§Managing library dependencies
Most people end up using managed dependencies - which allows for fine-grained control, but unmanaged dependencies can be simpler when starting out.
Unmanaged dependencies work like this: create a
lib/ directory in the root of your project and then add jar files to that directory. They will automatically be added to the application classpath. There’s not much else to it!
There’s nothing to add to
build.sbt to use unmanaged dependencies, although you could change a configuration key if you’d like to use a directory different to
Play uses Apache Ivy (via sbt) to implement managed dependencies, so if you’re familiar with Maven or Ivy, you won’t have much trouble.
Most of the time you can simply list your dependencies in the
Declaring a dependency looks like this (defining
libraryDependencies += "org.apache.derby" % "derby" % "10.11.1.1"
or like this, with an optional
libraryDependencies += "org.apache.derby" % "derby" % "10.11.1.1" % "test"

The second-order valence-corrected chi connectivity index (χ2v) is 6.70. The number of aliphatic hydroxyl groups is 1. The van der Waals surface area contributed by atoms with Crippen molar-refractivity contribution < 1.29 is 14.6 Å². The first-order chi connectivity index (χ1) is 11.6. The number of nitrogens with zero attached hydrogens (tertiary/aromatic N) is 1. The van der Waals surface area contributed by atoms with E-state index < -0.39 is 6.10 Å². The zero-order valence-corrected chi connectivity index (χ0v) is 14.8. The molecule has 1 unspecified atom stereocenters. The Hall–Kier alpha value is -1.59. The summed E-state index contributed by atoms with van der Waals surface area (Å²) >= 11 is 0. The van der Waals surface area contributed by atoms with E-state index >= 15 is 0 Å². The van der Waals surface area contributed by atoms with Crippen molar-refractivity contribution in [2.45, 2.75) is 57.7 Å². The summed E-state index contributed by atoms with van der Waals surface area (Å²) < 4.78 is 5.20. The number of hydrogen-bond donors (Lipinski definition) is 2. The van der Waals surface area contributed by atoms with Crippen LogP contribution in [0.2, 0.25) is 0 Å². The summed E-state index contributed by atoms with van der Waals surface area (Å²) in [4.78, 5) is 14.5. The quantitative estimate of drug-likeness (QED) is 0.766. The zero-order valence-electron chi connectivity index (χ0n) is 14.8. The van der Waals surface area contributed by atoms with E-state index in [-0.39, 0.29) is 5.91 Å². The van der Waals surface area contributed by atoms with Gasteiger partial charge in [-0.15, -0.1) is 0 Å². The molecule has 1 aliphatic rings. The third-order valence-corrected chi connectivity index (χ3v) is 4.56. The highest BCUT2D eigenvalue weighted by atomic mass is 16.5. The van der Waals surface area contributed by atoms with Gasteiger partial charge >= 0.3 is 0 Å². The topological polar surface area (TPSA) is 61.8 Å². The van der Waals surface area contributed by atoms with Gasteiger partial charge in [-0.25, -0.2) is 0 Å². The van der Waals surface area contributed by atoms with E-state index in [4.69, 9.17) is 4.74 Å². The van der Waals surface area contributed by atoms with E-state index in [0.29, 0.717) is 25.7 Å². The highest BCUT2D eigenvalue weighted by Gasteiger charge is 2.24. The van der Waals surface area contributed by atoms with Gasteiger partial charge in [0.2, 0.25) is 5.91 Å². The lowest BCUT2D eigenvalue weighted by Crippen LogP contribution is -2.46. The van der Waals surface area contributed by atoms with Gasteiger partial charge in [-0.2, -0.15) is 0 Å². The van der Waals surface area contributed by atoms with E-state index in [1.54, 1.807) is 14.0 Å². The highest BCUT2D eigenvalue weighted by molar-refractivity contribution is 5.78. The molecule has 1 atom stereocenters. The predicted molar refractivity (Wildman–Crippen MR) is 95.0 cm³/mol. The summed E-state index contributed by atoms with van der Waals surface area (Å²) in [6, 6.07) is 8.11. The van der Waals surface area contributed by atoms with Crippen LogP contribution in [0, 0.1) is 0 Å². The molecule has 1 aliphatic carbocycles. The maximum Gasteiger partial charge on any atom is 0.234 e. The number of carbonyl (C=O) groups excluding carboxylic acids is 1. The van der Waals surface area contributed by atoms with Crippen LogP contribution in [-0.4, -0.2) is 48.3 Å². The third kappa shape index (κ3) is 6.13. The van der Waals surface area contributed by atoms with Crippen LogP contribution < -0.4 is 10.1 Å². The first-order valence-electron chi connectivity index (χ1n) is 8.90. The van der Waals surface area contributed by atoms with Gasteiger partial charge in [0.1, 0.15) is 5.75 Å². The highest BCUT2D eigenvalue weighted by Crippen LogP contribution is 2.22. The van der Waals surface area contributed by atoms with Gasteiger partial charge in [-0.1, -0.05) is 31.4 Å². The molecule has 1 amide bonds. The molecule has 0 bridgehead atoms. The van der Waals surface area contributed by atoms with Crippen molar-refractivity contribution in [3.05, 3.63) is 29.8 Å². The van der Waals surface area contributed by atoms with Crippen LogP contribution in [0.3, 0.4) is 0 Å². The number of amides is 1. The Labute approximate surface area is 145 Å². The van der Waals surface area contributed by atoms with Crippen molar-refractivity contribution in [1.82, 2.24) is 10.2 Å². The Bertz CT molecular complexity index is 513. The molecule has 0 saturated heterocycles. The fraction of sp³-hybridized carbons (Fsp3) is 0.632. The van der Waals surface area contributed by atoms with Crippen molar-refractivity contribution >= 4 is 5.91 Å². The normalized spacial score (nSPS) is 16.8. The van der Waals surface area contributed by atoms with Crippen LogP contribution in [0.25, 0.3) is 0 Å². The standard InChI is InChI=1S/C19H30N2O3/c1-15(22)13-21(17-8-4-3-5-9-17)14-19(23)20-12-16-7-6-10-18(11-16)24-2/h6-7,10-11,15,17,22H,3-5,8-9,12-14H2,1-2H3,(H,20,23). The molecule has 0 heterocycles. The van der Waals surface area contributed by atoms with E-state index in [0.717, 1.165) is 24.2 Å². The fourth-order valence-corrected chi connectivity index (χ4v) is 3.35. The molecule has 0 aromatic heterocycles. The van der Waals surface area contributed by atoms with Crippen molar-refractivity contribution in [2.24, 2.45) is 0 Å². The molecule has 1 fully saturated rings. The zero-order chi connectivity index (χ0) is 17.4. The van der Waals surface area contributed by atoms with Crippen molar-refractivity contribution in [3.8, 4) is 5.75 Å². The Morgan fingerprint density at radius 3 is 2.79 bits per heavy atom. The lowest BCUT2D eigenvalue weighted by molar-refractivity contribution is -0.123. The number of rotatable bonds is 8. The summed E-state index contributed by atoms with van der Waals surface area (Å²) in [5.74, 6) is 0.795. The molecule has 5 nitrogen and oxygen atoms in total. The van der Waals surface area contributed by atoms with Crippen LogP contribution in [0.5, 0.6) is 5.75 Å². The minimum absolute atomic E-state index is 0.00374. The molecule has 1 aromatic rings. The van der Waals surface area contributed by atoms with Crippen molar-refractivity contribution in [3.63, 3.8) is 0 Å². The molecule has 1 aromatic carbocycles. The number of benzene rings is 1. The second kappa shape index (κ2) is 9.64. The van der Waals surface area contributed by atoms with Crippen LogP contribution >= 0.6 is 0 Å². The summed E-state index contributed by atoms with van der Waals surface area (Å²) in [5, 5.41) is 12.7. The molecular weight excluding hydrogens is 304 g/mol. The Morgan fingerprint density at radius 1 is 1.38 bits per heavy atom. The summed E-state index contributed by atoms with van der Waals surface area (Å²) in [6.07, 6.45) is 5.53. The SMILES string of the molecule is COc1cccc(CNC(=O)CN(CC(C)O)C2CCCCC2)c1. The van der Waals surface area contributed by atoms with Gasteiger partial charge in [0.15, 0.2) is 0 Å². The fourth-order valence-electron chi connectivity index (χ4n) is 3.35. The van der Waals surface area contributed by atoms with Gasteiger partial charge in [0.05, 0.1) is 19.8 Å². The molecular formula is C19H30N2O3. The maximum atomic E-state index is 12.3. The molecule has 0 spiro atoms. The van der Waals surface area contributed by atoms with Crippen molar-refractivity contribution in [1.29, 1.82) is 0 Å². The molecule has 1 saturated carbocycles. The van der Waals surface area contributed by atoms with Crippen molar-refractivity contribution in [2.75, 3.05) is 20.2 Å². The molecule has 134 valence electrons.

Multiple dependencies can be added either by multiple declarations like the above, or you can provide a Scala sequence:
libraryDependencies ++= Seq( "org.apache.derby" % "derby" % "10.11.1.1", "org.hibernate" % "hibernate-entitymanager" % "4.3.9.Final" )
Of course, sbt (via Ivy) has to know where to download the module. If your module is in one of the default repositories sbt comes with then this will just work.
§Getting the right Scala version with
If you use
groupID %% artifactID % revision instead of
groupID % artifactID % revision (the difference is the double
%% after the
groupID), sbt will add your project’s Scala version to the artifact name. This is just a shortcut.
You could write this without the
libraryDependencies += "org.scala-tools" % "scala-stm_2.9.1" % "0.3"
scalaVersion for your build is
2.9.1, the following is identical:
libraryDependencies += "org.scala-tools" %% "scala-stm" % "0.3"
sbt uses the standard Maven2 repository and the Typesafe Releases (https://repo.typesafe.com/typesafe/releases) repositories by default. If your dependency isn’t on one of the default repositories, you’ll have to add a resolver to help Ivy find it.
resolvers setting key to add your own resolver.
resolvers += name at location
resolvers += "sonatype snapshots" at "https://oss.sonatype.org/content/repositories/snapshots/"
sbt can search your local Maven repository if you add it as a repository:
resolvers += ( "Local Maven Repository" at "file:///"+Path.userHome.absolutePath+"/.m2/repository" )
Next: Working with sub-projects